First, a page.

Listen…your Cat’s Communicating
There are times we all wish ‘if our cats could speak to us…’ They do, just listen… with a purr, meow, hiss and growl, our sweet kitty is passing thousands of emotions to us.
Saying it with sounds : By listening to your cat and talking back, you can bond better and make your cat more expressive of his feelings. Kitties’ mode of communication is different. With purring, our kitty informs us that he is very happy. But some cats use purring to convey their illness. And when he wants to be left alone or in an aggressive mood, he informs you with a growling and hissing sound.
Saying it with his tail : You can read your cat’s mood by observing his tail. A happy and relaxed tail is horizontally behind or even slightly drooping. A friendly tail is upright like a flagpole. If your cat is friendly but cautious, his tail will be upright but hooked over the top. If your cat is intrigued by something, tail is straight up but tip is tilted to one side. Very excited tail is curved like a question mark. If the tip of the tail quivers or twitches, he is mildly irritated. If the tail is bristled and straight up, it means the cat is angry, aggressive or ready to attack. Attack mode tail is swishing violently from side to side. Scared tail is held low and bristled. Submissive tail is held low and tucked between the hind legs.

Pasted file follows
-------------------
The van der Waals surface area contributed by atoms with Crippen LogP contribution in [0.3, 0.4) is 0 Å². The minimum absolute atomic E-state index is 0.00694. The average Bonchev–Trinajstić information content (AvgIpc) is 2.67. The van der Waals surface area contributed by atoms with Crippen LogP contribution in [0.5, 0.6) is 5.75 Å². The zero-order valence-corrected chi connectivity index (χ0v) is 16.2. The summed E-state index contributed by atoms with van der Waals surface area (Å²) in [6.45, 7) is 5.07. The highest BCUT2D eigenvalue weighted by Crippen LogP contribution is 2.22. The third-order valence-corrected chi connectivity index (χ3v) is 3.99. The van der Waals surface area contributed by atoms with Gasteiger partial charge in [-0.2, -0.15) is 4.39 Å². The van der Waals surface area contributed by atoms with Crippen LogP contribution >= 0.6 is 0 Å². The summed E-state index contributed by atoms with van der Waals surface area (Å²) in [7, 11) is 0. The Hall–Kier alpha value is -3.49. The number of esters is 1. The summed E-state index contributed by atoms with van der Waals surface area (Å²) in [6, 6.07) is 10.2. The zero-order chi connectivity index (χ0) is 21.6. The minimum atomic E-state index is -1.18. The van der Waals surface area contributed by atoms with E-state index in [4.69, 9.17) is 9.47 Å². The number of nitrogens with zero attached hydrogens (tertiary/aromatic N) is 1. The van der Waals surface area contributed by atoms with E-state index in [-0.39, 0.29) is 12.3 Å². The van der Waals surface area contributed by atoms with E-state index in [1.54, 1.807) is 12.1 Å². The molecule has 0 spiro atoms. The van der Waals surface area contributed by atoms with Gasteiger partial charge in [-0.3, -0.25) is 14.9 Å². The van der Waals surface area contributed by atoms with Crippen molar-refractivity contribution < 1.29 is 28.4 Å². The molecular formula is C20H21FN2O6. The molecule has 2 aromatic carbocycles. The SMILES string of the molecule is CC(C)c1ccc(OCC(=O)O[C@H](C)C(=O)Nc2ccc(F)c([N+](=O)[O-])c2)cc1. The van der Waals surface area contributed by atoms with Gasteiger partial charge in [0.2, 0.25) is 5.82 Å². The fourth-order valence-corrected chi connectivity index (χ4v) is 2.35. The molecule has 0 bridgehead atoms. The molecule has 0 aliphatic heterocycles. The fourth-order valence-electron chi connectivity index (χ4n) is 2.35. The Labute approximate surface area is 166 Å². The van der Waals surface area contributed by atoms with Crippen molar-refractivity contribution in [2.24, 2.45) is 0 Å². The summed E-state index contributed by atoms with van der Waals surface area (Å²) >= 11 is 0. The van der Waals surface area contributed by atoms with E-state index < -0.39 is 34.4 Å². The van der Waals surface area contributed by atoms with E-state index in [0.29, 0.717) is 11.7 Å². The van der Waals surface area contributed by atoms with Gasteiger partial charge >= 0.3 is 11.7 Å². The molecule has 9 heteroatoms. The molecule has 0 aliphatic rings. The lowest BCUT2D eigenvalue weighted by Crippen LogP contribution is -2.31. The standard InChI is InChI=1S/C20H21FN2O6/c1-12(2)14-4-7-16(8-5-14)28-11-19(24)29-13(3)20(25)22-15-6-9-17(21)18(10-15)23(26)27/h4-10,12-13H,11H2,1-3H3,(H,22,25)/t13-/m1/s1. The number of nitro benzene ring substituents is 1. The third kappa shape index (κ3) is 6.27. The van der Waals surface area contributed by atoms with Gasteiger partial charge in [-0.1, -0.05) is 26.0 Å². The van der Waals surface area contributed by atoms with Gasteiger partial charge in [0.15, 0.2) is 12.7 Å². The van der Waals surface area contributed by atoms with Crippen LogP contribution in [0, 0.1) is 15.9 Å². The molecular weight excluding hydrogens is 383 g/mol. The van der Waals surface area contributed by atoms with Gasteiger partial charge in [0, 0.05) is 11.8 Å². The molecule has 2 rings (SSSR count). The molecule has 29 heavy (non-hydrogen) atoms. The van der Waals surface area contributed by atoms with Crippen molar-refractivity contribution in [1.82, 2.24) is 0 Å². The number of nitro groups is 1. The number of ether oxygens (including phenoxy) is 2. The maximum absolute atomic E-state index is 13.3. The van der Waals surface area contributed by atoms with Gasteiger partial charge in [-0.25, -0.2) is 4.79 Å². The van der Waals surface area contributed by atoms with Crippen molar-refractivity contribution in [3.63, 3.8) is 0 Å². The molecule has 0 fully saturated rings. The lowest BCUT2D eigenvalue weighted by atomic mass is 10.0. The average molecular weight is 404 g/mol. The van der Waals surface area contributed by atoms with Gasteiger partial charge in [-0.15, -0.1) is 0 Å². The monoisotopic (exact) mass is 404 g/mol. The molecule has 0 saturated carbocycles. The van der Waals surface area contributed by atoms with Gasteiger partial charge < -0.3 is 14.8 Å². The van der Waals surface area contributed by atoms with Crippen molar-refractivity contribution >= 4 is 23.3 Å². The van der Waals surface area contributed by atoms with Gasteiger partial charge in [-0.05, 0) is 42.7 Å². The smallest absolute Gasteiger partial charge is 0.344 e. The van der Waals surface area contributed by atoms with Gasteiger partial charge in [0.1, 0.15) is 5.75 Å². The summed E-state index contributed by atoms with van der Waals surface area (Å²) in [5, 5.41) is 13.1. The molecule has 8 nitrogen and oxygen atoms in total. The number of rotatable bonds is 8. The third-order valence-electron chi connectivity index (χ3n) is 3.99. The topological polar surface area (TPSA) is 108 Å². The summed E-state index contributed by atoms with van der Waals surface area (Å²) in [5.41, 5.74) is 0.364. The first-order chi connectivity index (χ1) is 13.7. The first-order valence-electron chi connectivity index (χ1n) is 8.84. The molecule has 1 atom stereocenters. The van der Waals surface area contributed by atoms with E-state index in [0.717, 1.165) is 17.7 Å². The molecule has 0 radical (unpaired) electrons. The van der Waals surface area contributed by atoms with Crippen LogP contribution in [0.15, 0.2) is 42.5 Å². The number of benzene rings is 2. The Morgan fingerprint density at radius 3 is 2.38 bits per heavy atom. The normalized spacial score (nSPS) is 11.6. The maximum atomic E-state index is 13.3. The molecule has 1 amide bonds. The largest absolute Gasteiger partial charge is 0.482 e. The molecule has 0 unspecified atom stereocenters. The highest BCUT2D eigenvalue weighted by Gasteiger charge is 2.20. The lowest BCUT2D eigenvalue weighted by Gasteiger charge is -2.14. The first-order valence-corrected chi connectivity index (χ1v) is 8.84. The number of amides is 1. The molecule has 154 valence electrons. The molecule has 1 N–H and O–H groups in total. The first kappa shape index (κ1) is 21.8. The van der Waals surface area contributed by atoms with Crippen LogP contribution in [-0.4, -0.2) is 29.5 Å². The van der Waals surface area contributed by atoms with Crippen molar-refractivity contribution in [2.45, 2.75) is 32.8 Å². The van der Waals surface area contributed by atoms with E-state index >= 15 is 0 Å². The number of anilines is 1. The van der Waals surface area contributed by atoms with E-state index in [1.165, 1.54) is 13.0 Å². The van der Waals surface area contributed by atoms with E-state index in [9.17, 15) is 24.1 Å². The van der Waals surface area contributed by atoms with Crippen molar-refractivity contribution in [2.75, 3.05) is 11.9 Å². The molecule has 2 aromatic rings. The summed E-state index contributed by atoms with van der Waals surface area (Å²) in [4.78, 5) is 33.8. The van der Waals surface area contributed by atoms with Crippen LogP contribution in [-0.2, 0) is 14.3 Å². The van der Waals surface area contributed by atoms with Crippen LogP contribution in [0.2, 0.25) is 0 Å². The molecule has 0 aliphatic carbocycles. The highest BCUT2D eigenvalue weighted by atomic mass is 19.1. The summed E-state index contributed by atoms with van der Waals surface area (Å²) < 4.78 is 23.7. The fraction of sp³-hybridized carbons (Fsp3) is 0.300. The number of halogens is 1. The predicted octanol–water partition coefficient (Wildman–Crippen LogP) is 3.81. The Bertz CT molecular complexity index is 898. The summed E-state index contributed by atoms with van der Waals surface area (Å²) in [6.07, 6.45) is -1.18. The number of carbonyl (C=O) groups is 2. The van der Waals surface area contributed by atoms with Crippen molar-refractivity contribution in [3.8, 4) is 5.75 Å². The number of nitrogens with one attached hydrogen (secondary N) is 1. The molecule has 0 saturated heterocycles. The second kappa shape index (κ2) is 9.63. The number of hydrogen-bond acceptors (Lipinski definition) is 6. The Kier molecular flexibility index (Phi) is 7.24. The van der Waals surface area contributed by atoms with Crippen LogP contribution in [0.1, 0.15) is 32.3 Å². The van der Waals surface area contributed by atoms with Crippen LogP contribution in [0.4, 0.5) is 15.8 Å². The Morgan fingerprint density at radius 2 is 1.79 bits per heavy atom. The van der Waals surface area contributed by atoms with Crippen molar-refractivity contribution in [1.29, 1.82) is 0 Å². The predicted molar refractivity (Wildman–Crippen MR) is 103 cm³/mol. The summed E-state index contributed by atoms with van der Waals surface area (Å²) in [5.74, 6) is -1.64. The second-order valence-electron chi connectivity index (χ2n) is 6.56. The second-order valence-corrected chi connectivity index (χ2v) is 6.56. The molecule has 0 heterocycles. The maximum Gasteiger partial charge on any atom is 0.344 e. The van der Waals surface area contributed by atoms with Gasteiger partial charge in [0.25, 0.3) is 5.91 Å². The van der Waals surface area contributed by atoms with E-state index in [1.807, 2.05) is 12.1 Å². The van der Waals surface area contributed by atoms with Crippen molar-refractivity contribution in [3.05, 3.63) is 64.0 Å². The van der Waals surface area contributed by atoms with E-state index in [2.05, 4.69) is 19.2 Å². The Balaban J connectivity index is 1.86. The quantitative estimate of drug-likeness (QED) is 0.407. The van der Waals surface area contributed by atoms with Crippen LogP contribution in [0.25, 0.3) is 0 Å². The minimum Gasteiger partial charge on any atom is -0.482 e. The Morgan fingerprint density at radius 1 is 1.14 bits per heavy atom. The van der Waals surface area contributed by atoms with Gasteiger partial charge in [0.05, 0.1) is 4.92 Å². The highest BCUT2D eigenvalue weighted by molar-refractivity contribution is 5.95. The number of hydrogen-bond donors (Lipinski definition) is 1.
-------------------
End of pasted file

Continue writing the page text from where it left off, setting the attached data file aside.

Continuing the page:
Observe his back : Cat’s mood can also be gauged by looking at his back. If your kitty is arching his back and bristling, it is sure that he is frightened and on the defensive and he may attack at this point. In contrast, a submissive cat will shrink into a couch indicating that he only wants to be left alone.
So, now you know what your kitty is telling through his purr, meow, hiss, growl, tail, back etc…
(Sudhersena, a volunteer at the Blue Cross since 1998, an avid animal lover has 9 cats and 3 dogs. She is associated with a number of animal welfare campaigns and programmes. For further info, contact: Blue Cross of India, 72 Velachery Road, Chennai-32, or email: firstname.lastname@example.org)